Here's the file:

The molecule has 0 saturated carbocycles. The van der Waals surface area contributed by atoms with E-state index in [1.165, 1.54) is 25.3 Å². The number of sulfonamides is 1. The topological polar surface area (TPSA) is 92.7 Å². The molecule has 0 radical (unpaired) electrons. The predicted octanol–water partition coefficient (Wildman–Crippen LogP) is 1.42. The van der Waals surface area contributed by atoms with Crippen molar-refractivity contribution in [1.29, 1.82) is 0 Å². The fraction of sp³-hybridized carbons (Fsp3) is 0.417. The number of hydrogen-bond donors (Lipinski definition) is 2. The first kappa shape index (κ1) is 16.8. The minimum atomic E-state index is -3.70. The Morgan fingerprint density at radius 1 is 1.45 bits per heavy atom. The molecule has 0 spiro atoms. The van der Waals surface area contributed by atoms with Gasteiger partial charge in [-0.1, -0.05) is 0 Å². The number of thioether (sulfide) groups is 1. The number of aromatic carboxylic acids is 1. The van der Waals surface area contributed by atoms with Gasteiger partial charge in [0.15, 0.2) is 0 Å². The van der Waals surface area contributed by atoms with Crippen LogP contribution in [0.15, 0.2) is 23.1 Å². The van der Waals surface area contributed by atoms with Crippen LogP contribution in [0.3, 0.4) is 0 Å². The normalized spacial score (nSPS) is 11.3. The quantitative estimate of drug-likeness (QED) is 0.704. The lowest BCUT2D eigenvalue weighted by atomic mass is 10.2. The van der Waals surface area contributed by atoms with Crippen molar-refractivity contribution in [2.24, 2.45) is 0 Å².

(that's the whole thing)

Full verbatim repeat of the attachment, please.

The molecule has 0 saturated carbocycles. The van der Waals surface area contributed by atoms with E-state index in [1.165, 1.54) is 25.3 Å². The number of sulfonamides is 1. The topological polar surface area (TPSA) is 92.7 Å². The molecule has 0 radical (unpaired) electrons. The predicted octanol–water partition coefficient (Wildman–Crippen LogP) is 1.42. The van der Waals surface area contributed by atoms with Crippen molar-refractivity contribution in [1.29, 1.82) is 0 Å². The fraction of sp³-hybridized carbons (Fsp3) is 0.417. The number of hydrogen-bond donors (Lipinski definition) is 2. The first kappa shape index (κ1) is 16.8. The minimum atomic E-state index is -3.70. The Morgan fingerprint density at radius 1 is 1.45 bits per heavy atom. The molecule has 0 spiro atoms. The van der Waals surface area contributed by atoms with Gasteiger partial charge in [-0.1, -0.05) is 0 Å². The number of thioether (sulfide) groups is 1. The number of aromatic carboxylic acids is 1. The van der Waals surface area contributed by atoms with Gasteiger partial charge in [0.15, 0.2) is 0 Å². The van der Waals surface area contributed by atoms with Crippen LogP contribution in [0.15, 0.2) is 23.1 Å². The van der Waals surface area contributed by atoms with Crippen LogP contribution in [0.3, 0.4) is 0 Å². The normalized spacial score (nSPS) is 11.3. The quantitative estimate of drug-likeness (QED) is 0.704. The lowest BCUT2D eigenvalue weighted by atomic mass is 10.2. The van der Waals surface area contributed by atoms with Crippen molar-refractivity contribution in [2.24, 2.45) is 0 Å².